Of all the world's high and treacherous mountain peaks, only 14 summits reach above 8,000 meters in elevation. These heralded "Eight-Thousanders" include Everest, K2, Makalu, Annapurna and ten additional stratosphere-scraping summits.
Ed Viesturs, a professional mountain guide from Seattle, has stood atop each one. "It took 18 years and 29 individual expeditions," he said.
Modern-day mountain climbers like Viesturs know earth's steep topography better than anyone in history. Indeed, climbers today — both professional and recreational — stand at a unique juncture in time where jet planes, guide companies and government cooperation in the remotest corners allow the few and willing to see the heights from almost any exotic mountain peak on the planet.
But how do you choose which alpine destination to explore?
Kevin Thaw, a writer, speaker and climber from Uppermill, England, favors Argentine Patagonia, an otherworldly mountain range near the tip of South America. Patagonia's immense granite spires, some stretching 13,000 feet into the sky with mile-high sheer faces, are among the world's most difficult and stunning climbs.
"The peaks above the frontier town of El Chalten in Patagonia form the most striking skyline on our planet," said Thaw.
In an effort to narrow the mountainous list, we polled Thaw, Viesturs and six additional jet-setting climbers to pick their top peaks. The choices — ranging from Washington's Cascades to the Karakoram Range of Pakistan — pose options for beginner and experienced climbers.
Take British Colombia's Selkirk Mountain Range, as an example. This Canadian chain of peaks, chosen by climbing guide Abby Watkins, has knife-edge quartzite ridgelines stretching 2,000 feet long as well as many moderate mountain climbs.
"The Selkirks may not be the highest mountains in the world, but they are beautiful, wild and remote," Watkins said.
Ed Viesturs' pick — the Cascades of Washington State — may come as a surprise. Viesturs, known as a fixture of the Himalaya scene who has summitted Mount Everest six times, chose his home state mountains for several reasons. "The variety of climbing in the Cascades — from high-altitude glaciated volcanoes to technical alpine rock — makes it a unique range."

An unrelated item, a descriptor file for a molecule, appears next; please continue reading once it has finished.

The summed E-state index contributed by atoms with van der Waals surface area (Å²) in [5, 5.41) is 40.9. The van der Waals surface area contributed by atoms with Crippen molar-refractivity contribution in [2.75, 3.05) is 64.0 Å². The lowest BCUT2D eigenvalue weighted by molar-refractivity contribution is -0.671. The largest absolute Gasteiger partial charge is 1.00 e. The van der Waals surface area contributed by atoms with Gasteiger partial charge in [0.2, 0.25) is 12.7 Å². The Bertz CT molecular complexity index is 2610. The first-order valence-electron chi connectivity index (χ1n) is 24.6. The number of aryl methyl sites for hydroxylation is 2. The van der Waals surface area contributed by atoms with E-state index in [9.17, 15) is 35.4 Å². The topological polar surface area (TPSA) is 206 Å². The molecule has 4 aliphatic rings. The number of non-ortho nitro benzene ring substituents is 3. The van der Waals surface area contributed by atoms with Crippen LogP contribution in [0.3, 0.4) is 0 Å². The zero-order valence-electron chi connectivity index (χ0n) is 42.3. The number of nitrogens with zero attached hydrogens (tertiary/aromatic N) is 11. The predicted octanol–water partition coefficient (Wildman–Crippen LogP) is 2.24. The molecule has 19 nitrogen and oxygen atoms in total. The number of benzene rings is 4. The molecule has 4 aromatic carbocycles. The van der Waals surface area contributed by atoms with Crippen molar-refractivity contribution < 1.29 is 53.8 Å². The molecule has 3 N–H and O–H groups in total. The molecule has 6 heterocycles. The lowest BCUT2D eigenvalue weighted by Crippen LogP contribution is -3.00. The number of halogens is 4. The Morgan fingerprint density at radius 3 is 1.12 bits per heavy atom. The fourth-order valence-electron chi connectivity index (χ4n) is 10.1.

Another plus Viesturs notes is the Cascades' accessibility. Mount Rainier National Park, for example, is less than 90 miles from Seattle. Weekend warriors are known to dash up the mountain's slopes for fun on a Saturday morning, climbing and descending in a day, back in time for dinner on the Puget Sound.
But the Cascades have wild corners, too. Viesturs said some parts of the mountain range are extremely inaccessible, allowing dedicated climbers to escape the crowds for epic, solitary adventures, all over the course of a weekend getaway. "The range has all sorts of climbing, from volcanoes to granite ridges on peaks approaching 10,000 feet."
Jack Tackle, a veteran climber with Exum Mountain Guides in Moose, Wyo., chose the Alaska Range, a 400-mile-long chain that starts in south-central Alaska. Its most famous peak — 20,320-foot Mount McKinley — is the highest mountain on the continent.
Colorado's Front Range of the Rocky Mountains, picked by Vera Schulte-Pelkum, a geophysicist and climber from Nederland, Colo., is one of the most visited mountain ranges in the country. Schulte-Pelkum appreciates the rock and ice climbing as well as the range's natural history. "The ancient granites and gneisses were formed way back in Earth's history when single cell organisms were busy trying to invent sex," she said.